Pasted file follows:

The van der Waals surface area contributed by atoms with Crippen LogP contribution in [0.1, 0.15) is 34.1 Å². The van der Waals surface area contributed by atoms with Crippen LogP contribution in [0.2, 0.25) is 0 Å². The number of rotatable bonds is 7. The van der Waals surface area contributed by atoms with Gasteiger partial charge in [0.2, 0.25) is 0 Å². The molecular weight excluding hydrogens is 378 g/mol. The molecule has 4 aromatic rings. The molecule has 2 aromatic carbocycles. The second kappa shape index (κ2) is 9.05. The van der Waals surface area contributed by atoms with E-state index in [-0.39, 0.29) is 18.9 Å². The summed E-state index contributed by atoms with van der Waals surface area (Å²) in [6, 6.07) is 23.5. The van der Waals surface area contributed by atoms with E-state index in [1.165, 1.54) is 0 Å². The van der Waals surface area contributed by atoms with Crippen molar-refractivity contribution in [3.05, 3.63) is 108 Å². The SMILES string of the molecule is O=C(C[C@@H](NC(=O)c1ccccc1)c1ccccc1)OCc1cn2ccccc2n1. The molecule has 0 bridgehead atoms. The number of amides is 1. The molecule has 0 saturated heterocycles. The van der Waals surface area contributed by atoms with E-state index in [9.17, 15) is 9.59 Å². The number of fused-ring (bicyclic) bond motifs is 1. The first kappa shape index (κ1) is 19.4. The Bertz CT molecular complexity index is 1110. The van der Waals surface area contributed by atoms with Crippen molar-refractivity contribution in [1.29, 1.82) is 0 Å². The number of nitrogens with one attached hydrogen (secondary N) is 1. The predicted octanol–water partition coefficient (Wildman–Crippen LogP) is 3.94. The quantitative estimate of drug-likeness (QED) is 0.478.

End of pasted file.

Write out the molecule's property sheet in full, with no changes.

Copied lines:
The van der Waals surface area contributed by atoms with Crippen LogP contribution in [0.1, 0.15) is 34.1 Å². The van der Waals surface area contributed by atoms with Crippen LogP contribution in [0.2, 0.25) is 0 Å². The number of rotatable bonds is 7. The van der Waals surface area contributed by atoms with Gasteiger partial charge in [0.2, 0.25) is 0 Å². The molecular weight excluding hydrogens is 378 g/mol. The molecule has 4 aromatic rings. The molecule has 2 aromatic carbocycles. The second kappa shape index (κ2) is 9.05. The van der Waals surface area contributed by atoms with E-state index in [-0.39, 0.29) is 18.9 Å². The summed E-state index contributed by atoms with van der Waals surface area (Å²) in [6, 6.07) is 23.5. The van der Waals surface area contributed by atoms with E-state index in [1.165, 1.54) is 0 Å². The van der Waals surface area contributed by atoms with Crippen molar-refractivity contribution in [3.05, 3.63) is 108 Å². The SMILES string of the molecule is O=C(C[C@@H](NC(=O)c1ccccc1)c1ccccc1)OCc1cn2ccccc2n1. The molecule has 0 bridgehead atoms. The number of amides is 1. The molecule has 0 saturated heterocycles. The van der Waals surface area contributed by atoms with E-state index in [9.17, 15) is 9.59 Å². The number of fused-ring (bicyclic) bond motifs is 1. The first kappa shape index (κ1) is 19.4. The Bertz CT molecular complexity index is 1110. The van der Waals surface area contributed by atoms with Crippen molar-refractivity contribution in [1.29, 1.82) is 0 Å². The number of nitrogens with one attached hydrogen (secondary N) is 1. The predicted octanol–water partition coefficient (Wildman–Crippen LogP) is 3.94. The quantitative estimate of drug-likeness (QED) is 0.478.